Shildon railway museum locomotives attract record visitors

Union of South Africa and Mallard locomotives Image copyright Ian Forsyth/Getty Images
Image caption Mallard (R) hit a top speed of 126 mph (203km/h) on the East Coast mainline 75 years ago

A record number of people have visited a County Durham railway museum to see the last six surviving A4 class steam locomotives.

Nearly 120,000 people from as far as the United States and China visited the free nine-day exhibition at Locomotion: National Rail Museum in Shildon.

Manager George Muirhead said more than 17,000 people visited on Saturday, the busiest day ever at the museum.

He added that everyone was "shell-shocked" at how well the event went.

The reunion of the six surviving A4 locomotives, Mallard, Union of South Africa, Dominion of Canada, Bittern, Sir Nigel Gresley and Dwight D Eisenhower, was predicted to attract 70,000 visitors.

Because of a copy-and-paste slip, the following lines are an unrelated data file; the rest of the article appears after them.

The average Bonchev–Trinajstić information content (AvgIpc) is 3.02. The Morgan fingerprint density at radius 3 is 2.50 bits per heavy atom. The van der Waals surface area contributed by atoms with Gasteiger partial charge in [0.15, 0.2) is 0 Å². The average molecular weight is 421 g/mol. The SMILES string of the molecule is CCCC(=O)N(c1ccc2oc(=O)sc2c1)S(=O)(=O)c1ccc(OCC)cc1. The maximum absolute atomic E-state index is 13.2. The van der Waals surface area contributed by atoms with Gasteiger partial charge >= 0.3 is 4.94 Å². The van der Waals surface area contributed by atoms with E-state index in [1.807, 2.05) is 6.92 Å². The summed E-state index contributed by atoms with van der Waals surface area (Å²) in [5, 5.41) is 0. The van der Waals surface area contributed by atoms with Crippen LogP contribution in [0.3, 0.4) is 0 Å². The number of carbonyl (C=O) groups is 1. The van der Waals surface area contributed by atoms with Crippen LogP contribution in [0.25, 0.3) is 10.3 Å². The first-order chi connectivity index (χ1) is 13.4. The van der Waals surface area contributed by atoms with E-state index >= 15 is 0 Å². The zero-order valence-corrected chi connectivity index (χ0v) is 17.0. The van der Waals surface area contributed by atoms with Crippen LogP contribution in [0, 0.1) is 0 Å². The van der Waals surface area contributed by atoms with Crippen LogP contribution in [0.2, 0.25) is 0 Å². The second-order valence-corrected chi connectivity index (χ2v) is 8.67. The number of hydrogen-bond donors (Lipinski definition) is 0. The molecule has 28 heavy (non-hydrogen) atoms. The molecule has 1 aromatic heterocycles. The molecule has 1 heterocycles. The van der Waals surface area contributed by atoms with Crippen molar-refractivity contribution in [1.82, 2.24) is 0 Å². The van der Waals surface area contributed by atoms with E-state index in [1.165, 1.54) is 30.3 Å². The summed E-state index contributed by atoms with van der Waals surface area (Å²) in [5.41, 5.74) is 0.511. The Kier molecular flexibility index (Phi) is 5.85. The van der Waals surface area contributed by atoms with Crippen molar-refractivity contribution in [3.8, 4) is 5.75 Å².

"We are actually a bit shell-shocked today," Mr Muirhead said.

"The event far exceeded our expectations. If anyone had said we would get over 100,000 visitors, I wouldn't have believed them.

"It was tremendously hard work, but we really enjoyed it."

Train enthusiast Vincent Swift, who came from China, said it was a "once in a lifetime opportunity".

The Great Goodbye exhibition was part of a year of celebrations for Mallard's 75th anniversary.

Mallard hit a top speed of 126 mph (203km/h) on the East Coast mainline 75 years ago - a record that still stands.

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